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Could peaking box office revenues dent Cinemark Holdings' future?

Publication Date: 07 Aug 2019 - By Gaurav Sharma (Editor ReachX) By Gaurav Sharma (Editor ReachX)
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Cinemark Holdings Inc (NYSE:CNK), operator of flagship US cinema chains such as Cinemark, Century Theatres, Tinseltown USA, CinéArts, and Rave Cinemas, is facing serious headwinds in a challenging environment to gain viewers’ attention, according to a new report.

In its latest examination of the company’s financials and forward projections, US-based research and analysis firm Vision Research (VR) opined that after 2018 box office revenues for Cinemark were boosted by its frequent user MoviePass plan, an unusually strong movie line up in 2019 could mark the industry’s peak with revenue falling thereafter.

Cinemark is the third-largest movie theatre operator in the US behind AMC and Regal Entertainment (now owned by Cineworld), with sizeable operations in Canada. Cinemark breaks down revenue into admissions (~55%ofrevenues), concessions (~35% of revenues), and other (10% of revenues).

Other revenues consist mostly of advertising revenue from ads played on their screens and special events. In just under two years of its launch, MoviePass has bagged 600,000 members, but VR noted that while encouraging, it would not be enough to maintain revenue growth in 2020.  

The research firm attributed this to changing consumer tastes and intense competition. “Disney's purchase of Fox gives the company dominant market share and the ability to further pressure movie rental costs. Pressure from Netflix and Disney could cause the viewing window for movies to be negotiated lower," VR added. 

The North American cinema industry, formally an oligopoly, has seen one competitor [AMC] push aggressively into the subscription business offering big discounts on both tickets and concessions pushing Cinemark into a spot of bother.

Furthermore, cinema operators’ demand of the 90-day exclusivity window from producing studios is fast becoming a thing of the past, with the emergence of Netflix and Amazon Prime, who often choose not to accept such preconditions and give rights to independent cinemas.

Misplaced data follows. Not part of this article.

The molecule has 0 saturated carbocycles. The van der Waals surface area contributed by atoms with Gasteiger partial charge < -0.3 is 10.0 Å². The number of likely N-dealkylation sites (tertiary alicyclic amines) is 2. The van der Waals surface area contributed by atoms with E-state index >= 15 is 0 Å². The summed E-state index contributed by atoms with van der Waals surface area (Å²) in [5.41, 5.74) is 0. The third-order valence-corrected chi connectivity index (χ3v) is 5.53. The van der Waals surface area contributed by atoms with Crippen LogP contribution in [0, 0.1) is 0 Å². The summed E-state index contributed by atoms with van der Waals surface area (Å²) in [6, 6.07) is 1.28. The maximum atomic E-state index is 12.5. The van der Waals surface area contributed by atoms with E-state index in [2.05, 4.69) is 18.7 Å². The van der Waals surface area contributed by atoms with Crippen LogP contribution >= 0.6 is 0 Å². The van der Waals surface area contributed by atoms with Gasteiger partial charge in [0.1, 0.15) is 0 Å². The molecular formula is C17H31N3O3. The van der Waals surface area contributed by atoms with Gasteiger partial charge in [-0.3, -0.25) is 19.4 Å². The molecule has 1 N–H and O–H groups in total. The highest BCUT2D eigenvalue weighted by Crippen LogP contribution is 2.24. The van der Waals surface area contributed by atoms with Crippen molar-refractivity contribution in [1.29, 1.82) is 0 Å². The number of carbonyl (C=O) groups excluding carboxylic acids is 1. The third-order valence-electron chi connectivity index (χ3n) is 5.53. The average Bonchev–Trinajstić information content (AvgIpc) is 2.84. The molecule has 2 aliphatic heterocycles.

Cinemark has stated Netflix would need to honour the 90-day window in order to show their movies in its theaters. "This seems unlikely until the viewing window is compressed. Any hit movies from Netflix or Amazon would be captured by small independents who do not worry about the movie window schedule as much," VR said. 

Disney and other movie producers will also start to push upcoming titles to their OTT [‘Over The Top’] streaming products (e.g. Disney+) in order to gain long term subscription revenue” and put cinema operators at a disadvantage.

More holistically speaking, ticket price growth in US and Canada, Cinemark’s mainstay markets, has weakened as luxury seats have become more saturated. "The company’s long-term EBIT margins appear under pressure," VR observed.

Hence, the research firm's verdict is that a combination of factors and a possible peaking of revenue make Cinemark Holdings a ‘bear’ case.

For more, download and read Vision Research's full report on the fundamental investment case for Cinemark Holdings Inc, via ReachX’s research marketplace.

Disclosure:

I have no positions in any of the securities referenced in the contribution

I do not use any non-public, material information in this contribution

To the best of my knowledge, the views expressed in this contribution comply with UK law

I agree with the terms and conditions of ReachX

This contribution is for informational purpose and does not constitute investment advice nor is it an offer to sell or buy, nor is it a recommendation for any security.

Gaurav Sharma Editor ReachX

 

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